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President Donald Trump took a new line of defense in light of the indictment Friday of 13 Russians and three Russian entities on charges of meddling in the 2016 presidential election.

But his new argument contradicts his old one — and isn’t supported by the evidence he cites.

In the past, Trump has cast doubt on Russian meddling, regularly calling it a “hoax” despite widespread agreement in the American intelligence community. But on Friday he and the White House acknowledged the efforts, said they predated his campaign, claimed they did not affect the election and said his campaign was not involved.

The White House offered similar sentiments in its official statement, issued just minutes after Trump’s tweet, noting that the Administration “is glad to see the Special Counsel’s investigation further indicates — that there was NO COLLUSION between the Trump campaign and Russia and that the outcome of the election was not changed or affected.”

It’s true that the indictment does not say that Russian efforts to interfere with the election had an effect, and no Trump campaign officials are named, as was stated by the top Justice Department official whom Mueller reports to at a news conference.

“There is no allegation in this indictment that any American was a knowing participant in this illegal activity,” Deputy Attorney General Rod Rosenstein said Friday. “There is no allegation in the indictment that the charged conduct altered the outcome of the 2016 election.”

But that’s not the same as saying it didn’t happen, either. Future indictments could include charges against Americans if Mueller’s team turns up evidence that they knowingly participated, and Trump’s campaign head, Paul Manafort, and his top deputy, Rick Gates, have already been charged with conspiracy to launder money and making false statements to investigators, among other things.

It’s also unlikely that an indictment of this sort would pass judgment on whether the election was affected — a claim more likely to be adjudicated by political scientists than federal prosecutors.

Overall, the charging documents paint a picture of a Russian effort that tried to tear down Trump’s rivals, including not just Hillary Clinton but also Republican primary candidates Ted Cruz and Marco Rubio; boost candidates like Bernie Sanders and Jill Stein who would have the effect of draining Democratic support from Clinton; and discourage minority voters who tend to vote Democratic.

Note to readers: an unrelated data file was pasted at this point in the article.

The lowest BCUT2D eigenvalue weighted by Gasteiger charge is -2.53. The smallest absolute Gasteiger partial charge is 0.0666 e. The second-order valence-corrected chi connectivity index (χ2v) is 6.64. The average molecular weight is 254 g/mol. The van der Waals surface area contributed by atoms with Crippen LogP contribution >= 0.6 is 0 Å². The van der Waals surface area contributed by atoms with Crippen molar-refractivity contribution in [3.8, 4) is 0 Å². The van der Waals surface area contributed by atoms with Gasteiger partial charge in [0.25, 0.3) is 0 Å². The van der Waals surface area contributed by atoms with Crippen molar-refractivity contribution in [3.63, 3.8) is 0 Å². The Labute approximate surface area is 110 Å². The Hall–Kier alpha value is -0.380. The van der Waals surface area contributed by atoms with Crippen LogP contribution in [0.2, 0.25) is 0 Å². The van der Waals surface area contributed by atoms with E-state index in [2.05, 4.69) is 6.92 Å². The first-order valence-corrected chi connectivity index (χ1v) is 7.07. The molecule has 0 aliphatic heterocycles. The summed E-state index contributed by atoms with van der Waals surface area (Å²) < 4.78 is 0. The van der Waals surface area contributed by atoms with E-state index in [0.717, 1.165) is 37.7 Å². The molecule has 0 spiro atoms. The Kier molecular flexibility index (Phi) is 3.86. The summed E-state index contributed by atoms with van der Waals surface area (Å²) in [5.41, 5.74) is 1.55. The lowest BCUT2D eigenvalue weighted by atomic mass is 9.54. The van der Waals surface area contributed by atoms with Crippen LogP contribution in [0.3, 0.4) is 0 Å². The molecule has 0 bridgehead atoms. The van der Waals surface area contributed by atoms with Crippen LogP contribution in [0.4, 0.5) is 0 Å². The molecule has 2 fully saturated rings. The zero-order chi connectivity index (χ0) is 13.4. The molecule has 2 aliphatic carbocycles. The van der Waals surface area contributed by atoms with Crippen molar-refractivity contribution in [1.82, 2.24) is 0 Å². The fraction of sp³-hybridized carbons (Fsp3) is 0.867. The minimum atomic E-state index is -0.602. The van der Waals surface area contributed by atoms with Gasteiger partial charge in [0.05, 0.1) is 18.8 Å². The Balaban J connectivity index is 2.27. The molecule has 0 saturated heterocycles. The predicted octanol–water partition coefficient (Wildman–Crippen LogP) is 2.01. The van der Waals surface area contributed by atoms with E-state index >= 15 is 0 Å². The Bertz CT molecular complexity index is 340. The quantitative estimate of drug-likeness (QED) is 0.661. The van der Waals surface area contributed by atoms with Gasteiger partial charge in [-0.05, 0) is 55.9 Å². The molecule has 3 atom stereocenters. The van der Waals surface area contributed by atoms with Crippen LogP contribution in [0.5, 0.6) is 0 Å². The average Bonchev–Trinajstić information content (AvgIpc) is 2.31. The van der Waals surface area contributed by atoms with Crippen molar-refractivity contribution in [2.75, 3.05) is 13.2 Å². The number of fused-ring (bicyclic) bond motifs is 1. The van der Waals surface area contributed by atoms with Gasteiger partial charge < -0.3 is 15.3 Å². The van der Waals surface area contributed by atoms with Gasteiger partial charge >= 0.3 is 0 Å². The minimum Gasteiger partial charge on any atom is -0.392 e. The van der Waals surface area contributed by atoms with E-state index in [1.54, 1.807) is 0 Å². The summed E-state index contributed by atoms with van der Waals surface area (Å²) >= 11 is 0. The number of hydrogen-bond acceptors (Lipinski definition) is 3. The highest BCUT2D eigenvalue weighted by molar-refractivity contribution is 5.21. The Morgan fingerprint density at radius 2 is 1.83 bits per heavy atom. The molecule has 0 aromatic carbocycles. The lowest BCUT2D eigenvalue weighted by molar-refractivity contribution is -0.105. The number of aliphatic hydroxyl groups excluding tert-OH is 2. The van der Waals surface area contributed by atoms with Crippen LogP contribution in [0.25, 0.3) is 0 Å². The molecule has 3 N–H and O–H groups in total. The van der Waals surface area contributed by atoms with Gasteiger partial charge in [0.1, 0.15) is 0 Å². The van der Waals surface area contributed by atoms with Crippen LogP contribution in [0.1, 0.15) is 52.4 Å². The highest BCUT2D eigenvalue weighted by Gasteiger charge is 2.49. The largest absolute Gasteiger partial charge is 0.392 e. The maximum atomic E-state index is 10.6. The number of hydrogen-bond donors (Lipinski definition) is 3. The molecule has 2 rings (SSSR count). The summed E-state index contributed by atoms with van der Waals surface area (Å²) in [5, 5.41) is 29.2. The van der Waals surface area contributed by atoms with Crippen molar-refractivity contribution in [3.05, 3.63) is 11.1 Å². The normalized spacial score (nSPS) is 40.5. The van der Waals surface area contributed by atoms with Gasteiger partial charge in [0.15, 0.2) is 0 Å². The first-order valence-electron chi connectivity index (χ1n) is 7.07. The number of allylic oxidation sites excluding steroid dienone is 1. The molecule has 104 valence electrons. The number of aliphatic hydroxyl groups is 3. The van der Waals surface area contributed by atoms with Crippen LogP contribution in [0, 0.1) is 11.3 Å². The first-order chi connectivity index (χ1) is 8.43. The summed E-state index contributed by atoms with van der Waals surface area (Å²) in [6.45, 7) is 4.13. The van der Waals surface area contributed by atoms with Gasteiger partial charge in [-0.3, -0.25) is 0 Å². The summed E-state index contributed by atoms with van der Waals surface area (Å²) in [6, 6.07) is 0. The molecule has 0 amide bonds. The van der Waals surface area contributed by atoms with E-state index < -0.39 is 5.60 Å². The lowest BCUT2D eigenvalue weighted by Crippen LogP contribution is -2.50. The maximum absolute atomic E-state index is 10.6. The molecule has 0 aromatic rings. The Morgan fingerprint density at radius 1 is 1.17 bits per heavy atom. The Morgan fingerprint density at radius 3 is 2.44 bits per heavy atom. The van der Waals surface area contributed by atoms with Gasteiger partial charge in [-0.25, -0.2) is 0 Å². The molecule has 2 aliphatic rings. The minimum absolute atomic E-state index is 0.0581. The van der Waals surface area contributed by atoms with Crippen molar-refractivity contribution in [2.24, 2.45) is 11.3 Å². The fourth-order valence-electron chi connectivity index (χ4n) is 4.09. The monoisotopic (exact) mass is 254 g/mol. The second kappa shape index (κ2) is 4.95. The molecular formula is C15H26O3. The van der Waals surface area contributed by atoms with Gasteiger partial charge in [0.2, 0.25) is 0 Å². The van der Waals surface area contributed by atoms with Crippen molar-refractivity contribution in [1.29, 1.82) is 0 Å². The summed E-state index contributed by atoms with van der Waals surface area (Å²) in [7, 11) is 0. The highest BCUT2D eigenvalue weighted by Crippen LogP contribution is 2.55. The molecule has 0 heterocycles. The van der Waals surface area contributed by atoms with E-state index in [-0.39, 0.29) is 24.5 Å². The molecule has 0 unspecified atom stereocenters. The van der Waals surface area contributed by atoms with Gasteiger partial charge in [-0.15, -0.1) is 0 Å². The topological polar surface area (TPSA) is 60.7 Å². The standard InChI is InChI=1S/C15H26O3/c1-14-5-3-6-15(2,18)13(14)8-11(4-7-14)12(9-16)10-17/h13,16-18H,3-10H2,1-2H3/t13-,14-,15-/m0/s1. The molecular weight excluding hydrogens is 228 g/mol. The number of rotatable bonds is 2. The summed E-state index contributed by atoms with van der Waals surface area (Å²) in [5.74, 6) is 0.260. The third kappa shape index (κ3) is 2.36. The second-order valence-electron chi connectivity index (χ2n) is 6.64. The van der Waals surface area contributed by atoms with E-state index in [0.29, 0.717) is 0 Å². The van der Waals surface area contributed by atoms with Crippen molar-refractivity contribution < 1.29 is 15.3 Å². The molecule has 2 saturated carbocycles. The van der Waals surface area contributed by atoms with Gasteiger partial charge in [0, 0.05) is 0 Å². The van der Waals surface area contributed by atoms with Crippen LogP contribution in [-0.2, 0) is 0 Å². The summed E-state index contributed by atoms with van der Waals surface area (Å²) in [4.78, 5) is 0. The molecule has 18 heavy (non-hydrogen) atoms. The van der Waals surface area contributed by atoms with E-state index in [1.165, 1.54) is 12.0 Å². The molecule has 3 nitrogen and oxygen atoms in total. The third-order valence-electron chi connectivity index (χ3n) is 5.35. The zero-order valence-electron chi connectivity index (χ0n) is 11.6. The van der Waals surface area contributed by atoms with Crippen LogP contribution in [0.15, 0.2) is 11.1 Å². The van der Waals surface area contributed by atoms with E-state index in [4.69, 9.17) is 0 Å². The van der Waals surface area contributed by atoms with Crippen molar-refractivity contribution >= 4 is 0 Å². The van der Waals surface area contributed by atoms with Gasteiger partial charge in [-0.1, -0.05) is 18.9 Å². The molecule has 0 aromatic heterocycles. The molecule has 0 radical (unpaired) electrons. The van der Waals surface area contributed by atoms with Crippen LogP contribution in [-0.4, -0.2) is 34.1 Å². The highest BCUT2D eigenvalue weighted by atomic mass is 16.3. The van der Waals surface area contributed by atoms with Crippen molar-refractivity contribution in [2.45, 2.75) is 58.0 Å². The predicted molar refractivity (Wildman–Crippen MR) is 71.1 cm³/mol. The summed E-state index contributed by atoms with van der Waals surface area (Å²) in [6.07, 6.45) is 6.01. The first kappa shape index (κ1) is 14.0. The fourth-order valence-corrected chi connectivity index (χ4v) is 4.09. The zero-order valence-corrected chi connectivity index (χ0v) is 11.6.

The indictment also indicates that the Trump campaign may have had contact with the Russians, albeit unwittingly.

“Some Defendants, posing as U.S. persons and without revealing their Russian association, communicated with unwitting individuals associated with the Trump Campaign and with other political activists to seek to coordinate political activities,” it says.

Trump’s new argument is a significant change from the arguments he’s used on Russian meddling and the hacking of the Democratic National Committee’s emails (which was not included in these indictments).

In the past, Trump has argued that the DNC leaked its own emails as a distraction, speculated that China or “someone sitting on their bed that weighs 400 pounds” hacked the party, claimed that Democrats were pushing the Russian meddling argument to make up for the fact that they lost, called the intelligence officials who have said Russia interfered “political hacks,” said that he believes Russian President Vladimir Putin’s outright denials of meddling, and derided Russian meddling as a “hoax,” “fake news” and a “made-up story.”

The indictment undercuts those arguments, as did the January 2017 assessment from top U.S. intelligence agencies that Russia interfered in the election, the admission of top executives from Facebook, Google and Twitter that they were used for Russian misinformation, the acknowledgement of Russian meddling by Trump’s handpicked intelligence agency heads and the comments of everyone from former President George W. Bush to Republican Sen. Richard Burr.

In the indictment, federal prosecutors go into detail on Russian plans to “sow discord” in the U.S. political system, including buying political ads on YouTube, Facebook and Twitter to spread disinformation; paying people to perform certain tasks at political rallies; and organizing flash mobs and other real-world events. The Russians involved in the operation posed as U.S. citizens and created Facebook pages and Twitter handles designed to attract a domestic following, prosecutors say.

The operation, which had a budget of $1.25 million per month for the U.S. and other countries, was allegedly funded by Yevgeniy Viktorovich Prigozhin, a Russian businessman who the country’s media has reportedly dubbed “Putin’s chef” because his businesses cater meetings with the Russian President and foreign diplomats.

Overall, the indictment is filled with concrete, specific details that make it hard for the president to keep calling allegations of Russian meddling a “hoax.” But the jury is still out on Trump’s new line of defense.

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Write to Alana Abramson at

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